Public transit — especially in Santa Clara County — suffers a very negative image because it’s billed as a form of transportation for the disabled, the impaired, the poor, or the senior who gave up driving. It’s billed as difficult to use. It’s billed as “ghetto” and unsavory. Though there are lots and lots of factors that make transit very unattractive, let’s focus on one thing: does it look sexy?
Our local transit authority, VTA, does not look sexy. And I have no control over its looks; I can’t beg MTV to "pimp my ride" and change the ad-plastered, sterile, uninspiring bus to something that looks cool. In fact, good majority of transit agencies have this same problem: their vehicles don’t invite riders the same way that the latest, shiny BMW cars do.
Los Angeles’s transit agency, Metro, has been undergoing a revamp for the past couple of years that has helped make taking transit more hip and cool. Their creative department have crafted graphic designs featured in the nation’s top design publications, such as Communication Arts. For example, one of their successful revamps lies in the way their buses appeared. A few years ago, their buses were decked out in orange-and-black stripes:
Now, they have full-color designations with clear lettering, eye-catching colors, and a very modern, easy-to-identify logo.
The creative department’s enormous influence on Metro astonishes me, because public agencies typically don’t delve into so much detail. Metro’s designs have extended to their station signage, which hint at its service type and clearly show the station name.
They have an impressive array of brochures and timetables, all with consistent branding and design, but distinctive to differentiate timetables from instruction manuals and service news.
Even their warning signs feature friendly icons with the same consistent design.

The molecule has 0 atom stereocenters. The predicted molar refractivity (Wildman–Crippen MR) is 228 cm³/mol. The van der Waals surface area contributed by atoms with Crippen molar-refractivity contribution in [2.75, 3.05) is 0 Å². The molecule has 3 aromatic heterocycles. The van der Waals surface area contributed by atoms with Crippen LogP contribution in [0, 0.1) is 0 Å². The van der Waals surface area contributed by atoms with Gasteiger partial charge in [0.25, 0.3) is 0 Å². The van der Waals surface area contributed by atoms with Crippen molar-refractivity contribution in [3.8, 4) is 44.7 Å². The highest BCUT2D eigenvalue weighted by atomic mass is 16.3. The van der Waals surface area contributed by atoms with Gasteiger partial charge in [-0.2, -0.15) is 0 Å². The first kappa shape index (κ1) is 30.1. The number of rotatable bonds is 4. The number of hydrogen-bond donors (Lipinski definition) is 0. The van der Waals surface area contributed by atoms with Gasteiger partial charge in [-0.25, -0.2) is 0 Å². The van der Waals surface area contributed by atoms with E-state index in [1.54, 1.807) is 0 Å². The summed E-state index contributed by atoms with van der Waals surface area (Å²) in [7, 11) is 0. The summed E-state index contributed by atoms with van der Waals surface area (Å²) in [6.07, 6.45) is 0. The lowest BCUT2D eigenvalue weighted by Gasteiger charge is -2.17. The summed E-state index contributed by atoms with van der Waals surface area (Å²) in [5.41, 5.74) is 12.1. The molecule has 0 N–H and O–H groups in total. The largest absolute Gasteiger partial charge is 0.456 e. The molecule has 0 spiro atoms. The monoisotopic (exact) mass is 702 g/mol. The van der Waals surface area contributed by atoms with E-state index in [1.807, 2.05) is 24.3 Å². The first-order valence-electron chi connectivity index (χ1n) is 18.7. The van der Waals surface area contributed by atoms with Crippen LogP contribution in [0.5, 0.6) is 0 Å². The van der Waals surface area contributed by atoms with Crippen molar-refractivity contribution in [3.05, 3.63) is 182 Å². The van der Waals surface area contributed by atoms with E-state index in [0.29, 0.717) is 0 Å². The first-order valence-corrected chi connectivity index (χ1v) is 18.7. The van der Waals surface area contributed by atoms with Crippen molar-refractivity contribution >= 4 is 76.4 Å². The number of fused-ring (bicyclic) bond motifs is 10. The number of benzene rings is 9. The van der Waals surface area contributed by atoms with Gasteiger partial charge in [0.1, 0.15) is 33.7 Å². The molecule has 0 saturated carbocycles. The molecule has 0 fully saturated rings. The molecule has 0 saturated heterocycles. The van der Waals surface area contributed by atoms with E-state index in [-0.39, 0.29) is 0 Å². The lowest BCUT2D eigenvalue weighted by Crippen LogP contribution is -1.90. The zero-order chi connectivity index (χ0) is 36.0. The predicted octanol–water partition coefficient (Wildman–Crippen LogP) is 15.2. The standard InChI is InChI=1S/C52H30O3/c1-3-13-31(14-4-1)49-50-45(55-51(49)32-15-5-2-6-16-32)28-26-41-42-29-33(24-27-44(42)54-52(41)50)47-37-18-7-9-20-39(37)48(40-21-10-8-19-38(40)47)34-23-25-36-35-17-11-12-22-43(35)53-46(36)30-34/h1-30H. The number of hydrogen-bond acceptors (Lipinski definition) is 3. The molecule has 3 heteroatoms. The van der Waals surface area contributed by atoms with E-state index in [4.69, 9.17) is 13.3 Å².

And, their designs incorporate Spanish in all of their published materials, which is not an easy feat. The local agencies in the San Francisco Bay Area serve populations that speak Vietnamese, Chinese, Spanish, and, oh yes, English, but they usually give little to no information in those languages.
Metro’s active approach to design enhances the experience by making their brand identity memorable, making the experience cohesive and leaving a lasting impression of quality upon the transit rider. The automobile and airline industries dominate brand identity and marketing thus far, so it’s refreshing to see public transit getting the attention it deserves. Metro’s design helps simplify riding the bus: for example, their website prominently features a very effective trip planner. Metro’s aesthetics makes riding much more appealing to the public and the press. They’ve pulled out all the stops when it comes to supplying press kits to the media with its Orange Line Press Kit, complete with stock photographs, news releases, and interactive demonstrations of the bus.
All of these are wonderful things, but are unfortunately rare among transit agencies. Why aren’t others following Metro’s lead? For starters, many agencies likely lack the budget to implement effective design. BART, for example, only had enough money to change wayfinding designs and signage for Powell Station, and they haven’t found other ways to scrape up money for other station redesigns. Some agencies, like San Francisco’s Muni, are plagued with high fare evasion, plummeting ridership, buses that trundle along at an average speed of 10 miles per hour, and 66% on-time reliability. There are plenty of more critical things to be fixed first. (Muni doesn’t even offer free, published system maps or timetables, so it’s nearly impossible to figure out your trip without the Internet.)
Graphic design is critical when presenting one’s own image. It’s about style — good style that the public can be proud of. It’s about substance — visual communication that tells people exactly what they need to know.
And, it’s also cool to ride in a beautiful, blue bus with the words "Big Blue Bus."